Treblinka Museum. From now on, the German-Nazi extermination and labour camp (1941-1944) will now be managed jointly by the Ministry of Culture and National Heritage and the Masovian Province regional self-government. Today we witnessed the signing of an agreement on this matter by and between the secretary of state in the Ministry of Culture and National Heritage Jarosław Sellin, deputy marshal (speaker of the house) of the Masovian Province Wiesław Raboszuk and the director of the Culture, Promotion and Tourism Department of the Marshal’s Office of the Mazowieckie Voivodeship Paweł Cukrowski. Patronage of the state authorities will enable the museum to achieve the status compatible with it being a “monument of the Holocaust,” as defined under the Act on the Protection of the Sites of Former Nazi Death Camps.
The agreement signing ceremony was also attended by the director of the Treblinka Museum Edward Kopówka, the director of the Warsaw Ghetto Museum Albert Stankowski, the director of the Jewish Historical Institute Paweł Śpiewak, Gideon Nissenbaum of the Nissenbaum Family Foundation and the director of the Minister of Culture and National Heritage Political Cabinet Michał Góras.
“Today’s ceremony in which we have signed an agreement on joint operation of a cultural institution under the name of “The Treblinka Museum. The German-Nazi Extermination and Labour Camp (1941-1944)” crowns the longstanding efforts of the Marshal of the Masovian Voivodeship, the Marshal’s Office and ourselves to honourably protect and fittingly commemorate the Treblinka memorial site, and the prisoners and the victims of both the camps – the death camp and the forced-labour camp – and to raise general awareness of the place. This marks another step in the implementation of the historical politics of the Polish State,” said deputy minister Sellin.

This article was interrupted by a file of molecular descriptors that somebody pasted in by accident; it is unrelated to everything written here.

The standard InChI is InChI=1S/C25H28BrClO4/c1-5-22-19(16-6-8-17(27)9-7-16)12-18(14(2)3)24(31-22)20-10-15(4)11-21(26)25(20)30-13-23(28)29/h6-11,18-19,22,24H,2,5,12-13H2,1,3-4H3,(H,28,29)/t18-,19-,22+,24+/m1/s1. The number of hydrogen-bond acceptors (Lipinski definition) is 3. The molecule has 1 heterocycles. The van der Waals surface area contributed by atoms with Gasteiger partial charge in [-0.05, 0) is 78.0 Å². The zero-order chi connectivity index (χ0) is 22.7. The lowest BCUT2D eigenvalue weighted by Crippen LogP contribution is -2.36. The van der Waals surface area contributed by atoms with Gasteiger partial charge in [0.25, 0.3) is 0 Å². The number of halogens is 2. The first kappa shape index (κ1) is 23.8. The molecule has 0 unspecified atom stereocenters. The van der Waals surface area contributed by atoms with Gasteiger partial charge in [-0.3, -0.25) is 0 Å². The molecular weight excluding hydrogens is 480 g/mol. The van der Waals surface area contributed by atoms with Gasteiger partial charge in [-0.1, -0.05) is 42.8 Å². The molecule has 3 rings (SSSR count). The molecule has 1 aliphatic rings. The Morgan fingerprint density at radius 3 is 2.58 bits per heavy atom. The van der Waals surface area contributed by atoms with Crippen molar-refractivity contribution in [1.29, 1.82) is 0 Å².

The deputy head of the ministry of culture stressed that the proportions of the carnage wrought by Nazi Germany in Treblinka is beyond imaginable.
“When referring to the Second World War, we are used to operating in large numbers, which consequently fail to quicken our imagination. In the case of the two Treblinka camps, we are challenged to think about nearly one million victims! This is equivalent to total population of Warsaw in the year 1921! I believe this allows us to comprehend the destructive effects of the Holocaust and of the Nazi war crimes,” he emphasised further.
Deputy minister Sellin thanked all those engaged in the process that led to establishment of the museum as an independent cultural institution co-ordinated by state and local-government authorities, a process initiated through a Letter of Intent signed in July 2017.
“This is a huge opportunity [that we have created] for long-term development of this institution, which has my sincerest wishes of many successes in the implementation of its important mission,” the minister added in closing.